The concept of this book is revolved around there being a small group of people in the world called Savants. Savants have an extra ‘edge’ to them, each has different gifts, or powers, that give them a little extra something. Some are healers, some do telekinesis, some read emotions, some read minds, some control water, some take other’s emotions, some stop time, some enhance music through emotions. Basically, the gifts are limitless. Within this, each Savant also has a Soulfinder – a person born around the same date and year as them, their gifts match and enhance one another and they are eternally bonded. Not all soulfinders are destined to meet, some meet their soulfinders at a damaged state and some bonds aren’t always healthy but, there is always a choice.

If you haven’t read some of my other book reviews, I am a sucker for romance novels. I love a good romance novel, as they give a sense of escape and the hopeless romantic in me seems to forever wish for a love as such. I wholeheartedly believe that this book series is one of the many things that has set high expectations for men, people, and relationships in my life. Joss Stirling has a way with words and cultivating slow-paced stories that give you hope, leave you feeling worried for the characters, whilst simultaenously creating a bond with them where you feel as if you are also part of their world and family.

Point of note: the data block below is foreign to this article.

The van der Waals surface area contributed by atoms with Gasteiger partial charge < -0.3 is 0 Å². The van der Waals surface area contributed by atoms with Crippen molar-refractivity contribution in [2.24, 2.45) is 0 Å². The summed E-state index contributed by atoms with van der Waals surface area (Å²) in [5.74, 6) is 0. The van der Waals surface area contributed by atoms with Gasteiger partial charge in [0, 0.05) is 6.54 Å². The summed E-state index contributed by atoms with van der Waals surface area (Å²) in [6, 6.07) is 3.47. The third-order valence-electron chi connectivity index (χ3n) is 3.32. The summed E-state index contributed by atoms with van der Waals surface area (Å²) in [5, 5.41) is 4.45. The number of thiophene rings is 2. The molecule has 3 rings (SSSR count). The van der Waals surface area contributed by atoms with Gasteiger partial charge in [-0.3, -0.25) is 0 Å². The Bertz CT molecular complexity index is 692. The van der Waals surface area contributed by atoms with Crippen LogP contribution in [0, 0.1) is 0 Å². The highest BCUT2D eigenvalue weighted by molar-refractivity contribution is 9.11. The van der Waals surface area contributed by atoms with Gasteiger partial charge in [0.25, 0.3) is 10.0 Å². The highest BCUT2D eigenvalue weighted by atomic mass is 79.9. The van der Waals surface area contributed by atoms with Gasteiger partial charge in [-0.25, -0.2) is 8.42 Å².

Over time, I have grown to love all seven of the Benedict Brothers, their parents, their friends, and their extended family. And this time around reading the series, I realised one of the many reasons I adore Stirling’s writing and this whole concept and series, is that compared to the time, and even now, there is so much diversity within this series. There are strong, developed female characters, and neither are the characters presumed to be white, with the descriptions of skin tones, hair, and personalities not being stereotypical. There is representation for everyone in this series, and it’s one of the reasons it’s felt like home for me. You can tell Stirling did her research before writing these books. From the way the places are described with such detail, and how people in those places are given personalities that blend with the environment but are also uniquely them. The romance isn’t the spearhead of all the books in the series, there is real growth and character development. Each person has been shaped to be themselves, and throughout the series, there is consistency even when characters make a small appearance in another’s book.